FIGURE 5. LABYRINTH SEALS IN KETASPIRE® PEEK OR TORLON® PAI CAN BE OPTIMIZED TO HIGHER TOLERANCES FOR SMALLER CLEARANCES AND MORE EFFICIENT TOOTH PROFILES, REPLACING TRADITIONAL ALUMINUM DESIGNS. PHOTO COURTESY QUADRANT EPP

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NEXT GENERATION ULTRA POLYMER TECHNOLOGY FOR OFFSHORE OIL AND GAS APPLICATIONS

Torlon® PAI

Units

–196 ºC

MPa

218

192

117

66

Break Elongation

%

6

15

21

22

Flexural Strength

MPa

287

244

174

120

Flexural Modulus

GPa

7.9

5.0

3.9

3.6

Tensile Strength

23 ºC 135 ºC 232 ºC

TABLE I. TORLON® PAI SHOWS ROBUST MECHANICAL PERFORMANCE FROM CRYOGENIC -196°C TO OVER 230°C TABLE COURTESY SOLVAY SPECIALTY POLYMERS

“The choice of PEEK or PAI depends essentially on the specific operating conditions of the seals, the design and the proper installation in the equipment,” explains Frank Olmos, Global Marketing Manager, Oil & Gas at Quadrant Engineering Plastic Products. “Both materials offer significantly higher temperature and chemical resistance than engineering plastics, along with better dimensional stability. As a rule, PEEK will be our choice when the highest chemical compatibility is required, and PAI will be selected where higher heat must be handled.” Torlon® PAI is an amorphous polymer that exhibits exceptional strength and stiffness, excellent wear and creep resistance (non-galling) as well as outstanding toughness and tensile strength from cryogenic -196°C up to 275°C (Table I). Conforming to the most demanding thermomechanical requirements for dynamic sealing applications, it provides superior gas decompression properties and is an excellent candidate for cost-effective metal replacement in this market segment. It also offers broad chemical resistance, including strong acids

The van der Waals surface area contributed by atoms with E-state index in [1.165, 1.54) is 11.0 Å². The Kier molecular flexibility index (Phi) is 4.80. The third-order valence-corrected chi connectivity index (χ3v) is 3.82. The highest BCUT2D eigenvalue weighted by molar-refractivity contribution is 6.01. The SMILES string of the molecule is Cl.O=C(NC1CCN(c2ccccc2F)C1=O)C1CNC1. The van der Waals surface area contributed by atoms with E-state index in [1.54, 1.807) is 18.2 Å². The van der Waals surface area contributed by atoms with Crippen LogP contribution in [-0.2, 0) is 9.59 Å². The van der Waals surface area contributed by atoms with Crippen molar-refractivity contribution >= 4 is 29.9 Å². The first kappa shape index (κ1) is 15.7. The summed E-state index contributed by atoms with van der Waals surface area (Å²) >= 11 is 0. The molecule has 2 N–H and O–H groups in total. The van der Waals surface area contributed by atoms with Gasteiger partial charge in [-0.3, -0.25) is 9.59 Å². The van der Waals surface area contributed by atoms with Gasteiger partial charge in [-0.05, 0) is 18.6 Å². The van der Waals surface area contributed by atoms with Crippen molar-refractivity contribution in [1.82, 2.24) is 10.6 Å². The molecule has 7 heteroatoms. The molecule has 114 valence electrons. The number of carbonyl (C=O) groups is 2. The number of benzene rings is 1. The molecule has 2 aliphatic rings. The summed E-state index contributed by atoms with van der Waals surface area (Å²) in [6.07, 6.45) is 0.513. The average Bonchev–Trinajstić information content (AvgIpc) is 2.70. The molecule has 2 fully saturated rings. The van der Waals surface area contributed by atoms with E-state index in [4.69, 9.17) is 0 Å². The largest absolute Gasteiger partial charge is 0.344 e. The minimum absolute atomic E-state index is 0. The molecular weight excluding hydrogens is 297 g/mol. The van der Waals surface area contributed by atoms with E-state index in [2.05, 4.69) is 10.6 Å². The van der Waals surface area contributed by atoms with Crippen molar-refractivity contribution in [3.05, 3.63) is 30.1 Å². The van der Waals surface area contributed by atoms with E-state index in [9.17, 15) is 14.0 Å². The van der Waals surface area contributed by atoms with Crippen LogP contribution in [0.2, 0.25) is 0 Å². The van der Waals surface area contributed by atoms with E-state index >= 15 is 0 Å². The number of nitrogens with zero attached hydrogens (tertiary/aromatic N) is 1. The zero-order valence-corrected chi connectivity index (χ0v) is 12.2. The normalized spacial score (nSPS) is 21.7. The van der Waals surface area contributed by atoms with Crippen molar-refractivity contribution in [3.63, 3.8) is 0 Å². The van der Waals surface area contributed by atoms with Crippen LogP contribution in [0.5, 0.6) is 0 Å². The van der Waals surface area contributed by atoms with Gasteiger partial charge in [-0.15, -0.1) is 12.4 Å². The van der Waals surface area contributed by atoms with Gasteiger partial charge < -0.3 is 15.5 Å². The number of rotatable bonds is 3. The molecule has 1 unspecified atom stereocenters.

and most organics. Cryogenic applications include components in liquid natural gas and arctic environments where high thermal insulation, flexibility and mechanical integrity are required at very low temperatures. Furthermore, as fracking operations are moving into subsea fields, PEEK and PAI are also considered ideal materials for “frac balls” that are used in various different sizes to seal off sections of downhole and horizontal oil and gas wells, allowing pressure to build up for a fracturing effect in the target section. This environment is considered one of the most severe and challenging in the industry, and operations are subject to increasingly higher ecological and safety regulations. Next to high thermal and chemical resistance, Solvay’s Ultra Polymers offer the compressive strength and isotropy required to help ensure a consistently safe and efficient fracking process.

Reliable Floating Production Maximum reliability is also crucial for the supply, offloading and monitoring of floating production systems, especially when operating in deeper

Specialty Polymers Reliable Long-Term Performance FIGURE 6. HIGH-PERFORMANCE FPSO SWIVEL MADE OF KETASPIRE® PEEK WITH TECNOFLON® FKM SEAL. SCHEMATIC COURTESY SOLVAY SPECIALTY POLYMERS

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NEXT GENERATION ULTRA POLYMER TECHNOLOGY FOR OFFSHORE OIL AND GAS APPLICATIONS